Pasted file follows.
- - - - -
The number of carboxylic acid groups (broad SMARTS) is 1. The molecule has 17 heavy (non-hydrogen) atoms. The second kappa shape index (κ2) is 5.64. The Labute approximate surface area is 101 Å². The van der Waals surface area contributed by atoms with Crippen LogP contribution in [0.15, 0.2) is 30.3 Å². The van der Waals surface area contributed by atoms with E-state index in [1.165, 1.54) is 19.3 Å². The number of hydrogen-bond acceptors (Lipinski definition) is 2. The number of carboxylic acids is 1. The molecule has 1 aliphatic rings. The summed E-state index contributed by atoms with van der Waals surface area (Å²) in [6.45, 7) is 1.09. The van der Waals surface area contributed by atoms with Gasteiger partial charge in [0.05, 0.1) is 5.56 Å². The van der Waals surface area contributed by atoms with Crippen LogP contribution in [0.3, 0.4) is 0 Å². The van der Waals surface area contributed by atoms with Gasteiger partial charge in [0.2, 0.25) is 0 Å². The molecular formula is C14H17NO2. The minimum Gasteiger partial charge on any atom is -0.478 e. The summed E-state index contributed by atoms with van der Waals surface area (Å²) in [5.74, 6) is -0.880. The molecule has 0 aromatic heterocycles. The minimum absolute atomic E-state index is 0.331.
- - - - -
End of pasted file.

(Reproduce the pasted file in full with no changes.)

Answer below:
The number of carboxylic acid groups (broad SMARTS) is 1. The molecule has 17 heavy (non-hydrogen) atoms. The second kappa shape index (κ2) is 5.64. The Labute approximate surface area is 101 Å². The van der Waals surface area contributed by atoms with Crippen LogP contribution in [0.15, 0.2) is 30.3 Å². The van der Waals surface area contributed by atoms with E-state index in [1.165, 1.54) is 19.3 Å². The number of hydrogen-bond acceptors (Lipinski definition) is 2. The number of carboxylic acids is 1. The molecule has 1 aliphatic rings. The summed E-state index contributed by atoms with van der Waals surface area (Å²) in [6.45, 7) is 1.09. The van der Waals surface area contributed by atoms with Gasteiger partial charge in [0.05, 0.1) is 5.56 Å². The van der Waals surface area contributed by atoms with Crippen LogP contribution in [0.3, 0.4) is 0 Å². The van der Waals surface area contributed by atoms with Gasteiger partial charge in [0.2, 0.25) is 0 Å². The molecular formula is C14H17NO2. The minimum Gasteiger partial charge on any atom is -0.478 e. The summed E-state index contributed by atoms with van der Waals surface area (Å²) in [5.74, 6) is -0.880. The molecule has 0 aromatic heterocycles. The minimum absolute atomic E-state index is 0.331.